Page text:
Networks will struggle to survive after phase two of the polarisation review, warns one of the big four management consultancies in a new report.
Cap Gemini Ernst & Young vice-president Shaun Crawford believes the Treasury intends to push through plans to scrap polarisation.
Crawford believes small specialist IFAs and those whose clients are mainly corporate will survive but networks whose members come in all shapes and sizes will find it difficult going.
He does not think the FSA is taking the lead on the review but is being pushed by the Treasury.
The report expresses surprise that original plans to allow IFAs to become multi-tied agents were not included in phase one of the review. Crawford says this puts IFAs at a disadvantage because it allows direct providers but not IFAs to change their status.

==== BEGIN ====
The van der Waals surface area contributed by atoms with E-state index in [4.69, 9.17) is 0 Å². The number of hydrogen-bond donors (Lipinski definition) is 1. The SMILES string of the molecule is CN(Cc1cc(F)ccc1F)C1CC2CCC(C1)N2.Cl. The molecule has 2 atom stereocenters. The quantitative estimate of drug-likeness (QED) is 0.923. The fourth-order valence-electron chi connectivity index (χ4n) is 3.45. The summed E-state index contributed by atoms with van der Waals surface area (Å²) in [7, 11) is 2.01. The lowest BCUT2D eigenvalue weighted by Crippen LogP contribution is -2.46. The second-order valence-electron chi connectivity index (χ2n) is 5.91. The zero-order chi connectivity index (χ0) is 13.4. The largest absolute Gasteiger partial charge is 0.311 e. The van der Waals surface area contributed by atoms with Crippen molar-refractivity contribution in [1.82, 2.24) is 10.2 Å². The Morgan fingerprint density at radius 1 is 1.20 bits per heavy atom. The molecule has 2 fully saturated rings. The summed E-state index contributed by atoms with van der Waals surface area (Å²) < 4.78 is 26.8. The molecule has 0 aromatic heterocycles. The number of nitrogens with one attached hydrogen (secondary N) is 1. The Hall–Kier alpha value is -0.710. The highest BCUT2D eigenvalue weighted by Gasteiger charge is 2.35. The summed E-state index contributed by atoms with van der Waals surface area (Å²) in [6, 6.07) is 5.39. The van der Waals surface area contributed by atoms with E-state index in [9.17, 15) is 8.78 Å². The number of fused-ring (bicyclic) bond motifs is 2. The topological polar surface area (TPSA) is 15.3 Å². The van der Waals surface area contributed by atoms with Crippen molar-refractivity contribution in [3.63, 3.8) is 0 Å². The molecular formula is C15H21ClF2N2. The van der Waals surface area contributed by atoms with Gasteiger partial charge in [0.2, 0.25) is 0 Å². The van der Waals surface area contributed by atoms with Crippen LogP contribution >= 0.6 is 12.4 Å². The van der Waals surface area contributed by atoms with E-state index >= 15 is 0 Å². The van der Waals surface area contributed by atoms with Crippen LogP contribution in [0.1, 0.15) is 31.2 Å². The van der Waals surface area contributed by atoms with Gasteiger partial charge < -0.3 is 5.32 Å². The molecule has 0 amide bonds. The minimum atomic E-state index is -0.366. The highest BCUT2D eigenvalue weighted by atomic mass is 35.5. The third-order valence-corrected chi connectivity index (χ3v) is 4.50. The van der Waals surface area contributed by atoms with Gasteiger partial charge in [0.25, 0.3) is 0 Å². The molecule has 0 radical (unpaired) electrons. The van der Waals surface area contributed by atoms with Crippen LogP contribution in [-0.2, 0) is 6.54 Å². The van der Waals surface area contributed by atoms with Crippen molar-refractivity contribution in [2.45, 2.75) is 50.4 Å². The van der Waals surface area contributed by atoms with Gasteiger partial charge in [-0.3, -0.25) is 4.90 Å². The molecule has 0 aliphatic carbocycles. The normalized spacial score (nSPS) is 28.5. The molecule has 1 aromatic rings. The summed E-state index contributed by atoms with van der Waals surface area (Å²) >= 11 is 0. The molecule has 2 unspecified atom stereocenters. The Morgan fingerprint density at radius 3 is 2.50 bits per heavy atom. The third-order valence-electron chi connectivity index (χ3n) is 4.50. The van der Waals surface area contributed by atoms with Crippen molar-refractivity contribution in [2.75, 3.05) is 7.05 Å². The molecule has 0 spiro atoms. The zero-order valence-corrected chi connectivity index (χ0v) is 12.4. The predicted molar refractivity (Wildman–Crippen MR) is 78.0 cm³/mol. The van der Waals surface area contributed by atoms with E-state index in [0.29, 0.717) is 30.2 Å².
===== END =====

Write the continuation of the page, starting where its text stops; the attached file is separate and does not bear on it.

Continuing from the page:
Crawford says: “This is going to create some issues for IFAs. Networks, especially, are going to have a difficult battle on their hands. Small firms that deal with high-net-worth and corporate clients will be fine because their clients appreciate the value of independent advice.”
DBS chief executive Alan Taylor says: “How can the report predict what will happen in phase two when we do not even know what criteria will apply to remaining independent, which many IFAs will continue to be?”